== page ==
The strong associations of maternal prenatal PBDE levels and duration of exclusive breastfeeding with higher levels in the 7 year-old children suggest that early prenatal and infant exposure to these persistent, bio-accumulative compounds stay in the body during childhood. The association of exclusive breastfeeding with the children’s PBDE levels is consistent with the chemical and physical characteristics of PBDEs, and other persistent organic pollutants, that results in transfers into breast milk (36); for example, Schecter et al. (2010) showed that PBDE levels in maternal blood were correlated with breast milk levels, indicating that prenatal maternal blood levels are a marker for later infant exposures during breastfeeding (37). It is possible these associations are due to the fact that the children and mothers lived in the same homes and shared the same environments. In future analyses, we will utilize physiologically-based pharmacokinetic modeling to determine whether predicted prenatal maternal contributions to PBDE levels in school age children are consistent with the statistical models used herein.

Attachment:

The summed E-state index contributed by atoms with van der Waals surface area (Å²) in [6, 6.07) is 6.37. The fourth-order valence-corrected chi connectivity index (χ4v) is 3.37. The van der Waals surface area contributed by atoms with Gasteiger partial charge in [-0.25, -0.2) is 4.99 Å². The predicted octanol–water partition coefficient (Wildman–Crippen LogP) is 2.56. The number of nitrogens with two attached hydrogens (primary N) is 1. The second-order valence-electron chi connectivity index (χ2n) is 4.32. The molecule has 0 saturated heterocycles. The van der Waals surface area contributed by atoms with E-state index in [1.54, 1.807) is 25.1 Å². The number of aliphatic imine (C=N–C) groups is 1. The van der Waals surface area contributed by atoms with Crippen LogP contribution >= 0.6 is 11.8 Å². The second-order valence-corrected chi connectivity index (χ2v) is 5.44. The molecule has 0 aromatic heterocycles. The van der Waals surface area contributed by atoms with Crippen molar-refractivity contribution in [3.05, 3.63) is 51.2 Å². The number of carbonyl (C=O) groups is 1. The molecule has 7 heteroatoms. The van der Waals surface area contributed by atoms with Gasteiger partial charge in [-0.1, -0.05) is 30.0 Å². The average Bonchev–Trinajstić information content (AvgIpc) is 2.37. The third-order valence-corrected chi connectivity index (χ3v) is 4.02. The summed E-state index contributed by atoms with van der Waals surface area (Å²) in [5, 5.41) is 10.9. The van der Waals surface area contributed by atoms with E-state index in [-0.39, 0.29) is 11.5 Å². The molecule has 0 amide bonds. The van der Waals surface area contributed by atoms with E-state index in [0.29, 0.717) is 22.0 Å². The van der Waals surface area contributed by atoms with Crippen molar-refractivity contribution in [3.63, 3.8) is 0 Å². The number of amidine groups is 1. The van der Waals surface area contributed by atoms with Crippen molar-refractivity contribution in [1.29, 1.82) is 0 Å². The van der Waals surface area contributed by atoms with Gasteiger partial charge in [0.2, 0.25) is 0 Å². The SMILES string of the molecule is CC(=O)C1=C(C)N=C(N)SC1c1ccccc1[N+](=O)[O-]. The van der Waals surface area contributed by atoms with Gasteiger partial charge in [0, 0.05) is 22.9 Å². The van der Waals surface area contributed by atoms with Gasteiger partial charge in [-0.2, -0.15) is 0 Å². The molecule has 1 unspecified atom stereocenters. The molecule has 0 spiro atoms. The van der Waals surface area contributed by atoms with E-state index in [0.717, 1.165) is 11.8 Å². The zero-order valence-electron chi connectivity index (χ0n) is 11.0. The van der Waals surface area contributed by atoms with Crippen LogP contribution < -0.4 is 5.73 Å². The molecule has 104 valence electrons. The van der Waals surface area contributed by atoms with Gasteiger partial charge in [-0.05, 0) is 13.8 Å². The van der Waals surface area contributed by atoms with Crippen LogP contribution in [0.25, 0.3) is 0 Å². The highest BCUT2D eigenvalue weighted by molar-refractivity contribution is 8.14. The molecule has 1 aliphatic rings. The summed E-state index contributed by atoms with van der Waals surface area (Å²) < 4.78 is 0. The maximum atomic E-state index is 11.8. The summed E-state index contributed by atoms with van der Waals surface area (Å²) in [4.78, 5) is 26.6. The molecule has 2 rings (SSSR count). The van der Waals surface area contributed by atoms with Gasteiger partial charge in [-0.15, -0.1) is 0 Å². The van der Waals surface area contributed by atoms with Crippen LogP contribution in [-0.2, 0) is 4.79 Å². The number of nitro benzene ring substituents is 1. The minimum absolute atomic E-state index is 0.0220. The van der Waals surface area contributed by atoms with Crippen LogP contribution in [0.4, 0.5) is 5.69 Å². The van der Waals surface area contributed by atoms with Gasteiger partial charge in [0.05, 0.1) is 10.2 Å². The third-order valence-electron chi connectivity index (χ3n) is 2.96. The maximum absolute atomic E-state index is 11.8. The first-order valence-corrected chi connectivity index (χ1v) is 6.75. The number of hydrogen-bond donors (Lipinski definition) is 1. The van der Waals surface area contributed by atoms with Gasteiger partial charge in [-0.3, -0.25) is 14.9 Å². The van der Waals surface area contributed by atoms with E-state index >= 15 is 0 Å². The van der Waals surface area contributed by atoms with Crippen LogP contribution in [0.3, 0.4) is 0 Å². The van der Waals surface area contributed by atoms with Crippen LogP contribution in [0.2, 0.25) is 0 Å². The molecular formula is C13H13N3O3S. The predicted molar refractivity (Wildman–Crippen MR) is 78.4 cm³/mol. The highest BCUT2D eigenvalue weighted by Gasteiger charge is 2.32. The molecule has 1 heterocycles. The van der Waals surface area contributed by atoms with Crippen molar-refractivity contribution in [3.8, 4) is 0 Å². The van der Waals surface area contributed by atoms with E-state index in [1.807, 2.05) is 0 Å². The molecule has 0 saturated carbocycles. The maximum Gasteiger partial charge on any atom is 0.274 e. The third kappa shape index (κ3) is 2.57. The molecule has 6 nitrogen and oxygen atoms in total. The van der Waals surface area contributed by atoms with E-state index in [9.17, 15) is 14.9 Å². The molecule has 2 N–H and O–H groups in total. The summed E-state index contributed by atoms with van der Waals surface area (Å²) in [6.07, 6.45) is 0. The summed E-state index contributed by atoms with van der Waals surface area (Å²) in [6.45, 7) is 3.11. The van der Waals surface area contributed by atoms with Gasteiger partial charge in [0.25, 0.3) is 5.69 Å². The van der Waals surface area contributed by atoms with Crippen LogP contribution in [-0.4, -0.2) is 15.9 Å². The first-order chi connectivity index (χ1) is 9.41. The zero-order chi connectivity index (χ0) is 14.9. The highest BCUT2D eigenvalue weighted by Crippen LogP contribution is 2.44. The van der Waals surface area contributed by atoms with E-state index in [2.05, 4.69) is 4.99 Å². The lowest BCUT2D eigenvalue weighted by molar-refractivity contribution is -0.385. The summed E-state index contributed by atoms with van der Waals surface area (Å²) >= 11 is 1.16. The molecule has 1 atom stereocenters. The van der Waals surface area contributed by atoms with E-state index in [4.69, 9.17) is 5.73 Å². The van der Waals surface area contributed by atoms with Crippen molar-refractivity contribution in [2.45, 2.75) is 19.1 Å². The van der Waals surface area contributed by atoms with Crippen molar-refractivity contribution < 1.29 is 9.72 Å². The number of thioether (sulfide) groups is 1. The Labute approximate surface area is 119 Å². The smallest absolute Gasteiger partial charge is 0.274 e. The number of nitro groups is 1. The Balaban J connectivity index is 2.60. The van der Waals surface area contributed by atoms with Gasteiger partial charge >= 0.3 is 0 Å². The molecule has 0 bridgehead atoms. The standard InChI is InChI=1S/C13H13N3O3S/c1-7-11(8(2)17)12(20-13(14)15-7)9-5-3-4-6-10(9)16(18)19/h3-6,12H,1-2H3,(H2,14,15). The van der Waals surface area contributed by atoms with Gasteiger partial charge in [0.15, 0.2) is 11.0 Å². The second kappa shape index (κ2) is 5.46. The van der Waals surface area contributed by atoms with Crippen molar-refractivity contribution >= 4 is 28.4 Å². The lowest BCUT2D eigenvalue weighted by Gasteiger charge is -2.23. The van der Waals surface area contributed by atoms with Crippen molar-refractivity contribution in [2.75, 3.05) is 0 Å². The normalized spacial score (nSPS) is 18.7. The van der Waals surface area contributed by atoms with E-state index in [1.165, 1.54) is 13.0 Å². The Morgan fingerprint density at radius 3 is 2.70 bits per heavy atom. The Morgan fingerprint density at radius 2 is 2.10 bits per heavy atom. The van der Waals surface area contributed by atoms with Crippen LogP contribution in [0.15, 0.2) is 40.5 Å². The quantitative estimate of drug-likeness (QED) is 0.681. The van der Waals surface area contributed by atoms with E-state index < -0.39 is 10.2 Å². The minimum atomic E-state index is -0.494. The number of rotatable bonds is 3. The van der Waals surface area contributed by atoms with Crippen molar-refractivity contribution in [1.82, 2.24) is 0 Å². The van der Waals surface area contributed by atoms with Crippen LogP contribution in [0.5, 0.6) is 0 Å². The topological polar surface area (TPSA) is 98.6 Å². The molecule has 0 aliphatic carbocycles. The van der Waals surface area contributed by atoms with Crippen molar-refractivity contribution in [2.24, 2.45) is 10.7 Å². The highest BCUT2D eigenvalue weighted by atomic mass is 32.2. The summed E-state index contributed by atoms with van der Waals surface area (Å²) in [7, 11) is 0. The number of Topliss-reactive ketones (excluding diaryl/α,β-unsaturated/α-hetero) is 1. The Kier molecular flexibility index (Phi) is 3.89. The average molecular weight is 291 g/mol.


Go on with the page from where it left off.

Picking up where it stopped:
In contrast to findings from other U.S. studies (18, 39), none of the dietary intake variables, including daily servings of dairy or meat, total daily fat intake or fish consumption were associated with child PBDE levels. As diet information was attained via questionnaire, and not using food basket or duplicate diet measurements, exposure misclassification in the diet data used for this study may have led to a bias towards the null.